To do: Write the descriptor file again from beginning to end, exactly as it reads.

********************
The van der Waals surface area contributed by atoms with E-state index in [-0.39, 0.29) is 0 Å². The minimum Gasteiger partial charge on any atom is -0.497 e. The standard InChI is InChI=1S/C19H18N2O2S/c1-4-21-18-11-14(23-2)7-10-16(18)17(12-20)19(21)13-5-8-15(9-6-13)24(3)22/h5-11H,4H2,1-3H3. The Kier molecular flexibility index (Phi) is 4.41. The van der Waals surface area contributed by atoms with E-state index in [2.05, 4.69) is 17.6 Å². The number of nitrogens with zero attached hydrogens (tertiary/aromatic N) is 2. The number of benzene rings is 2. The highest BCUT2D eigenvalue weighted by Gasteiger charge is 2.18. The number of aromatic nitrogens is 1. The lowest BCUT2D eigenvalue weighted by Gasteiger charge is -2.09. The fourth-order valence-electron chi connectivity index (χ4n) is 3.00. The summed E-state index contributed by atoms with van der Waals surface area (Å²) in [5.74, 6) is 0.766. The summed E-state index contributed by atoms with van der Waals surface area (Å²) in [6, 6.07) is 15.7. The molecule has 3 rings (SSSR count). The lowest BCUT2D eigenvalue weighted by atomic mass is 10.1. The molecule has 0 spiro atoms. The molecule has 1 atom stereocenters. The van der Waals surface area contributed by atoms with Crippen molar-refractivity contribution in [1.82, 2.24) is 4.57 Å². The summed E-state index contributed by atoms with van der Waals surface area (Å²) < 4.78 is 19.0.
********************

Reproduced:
The van der Waals surface area contributed by atoms with E-state index in [-0.39, 0.29) is 0 Å². The minimum Gasteiger partial charge on any atom is -0.497 e. The standard InChI is InChI=1S/C19H18N2O2S/c1-4-21-18-11-14(23-2)7-10-16(18)17(12-20)19(21)13-5-8-15(9-6-13)24(3)22/h5-11H,4H2,1-3H3. The Kier molecular flexibility index (Phi) is 4.41. The van der Waals surface area contributed by atoms with E-state index in [2.05, 4.69) is 17.6 Å². The number of nitrogens with zero attached hydrogens (tertiary/aromatic N) is 2. The number of benzene rings is 2. The highest BCUT2D eigenvalue weighted by Gasteiger charge is 2.18. The number of aromatic nitrogens is 1. The lowest BCUT2D eigenvalue weighted by Gasteiger charge is -2.09. The fourth-order valence-electron chi connectivity index (χ4n) is 3.00. The summed E-state index contributed by atoms with van der Waals surface area (Å²) in [5.74, 6) is 0.766. The summed E-state index contributed by atoms with van der Waals surface area (Å²) in [6, 6.07) is 15.7. The molecule has 3 rings (SSSR count). The lowest BCUT2D eigenvalue weighted by atomic mass is 10.1. The molecule has 0 spiro atoms. The molecule has 1 atom stereocenters. The van der Waals surface area contributed by atoms with Crippen molar-refractivity contribution in [1.82, 2.24) is 4.57 Å². The summed E-state index contributed by atoms with van der Waals surface area (Å²) < 4.78 is 19.0.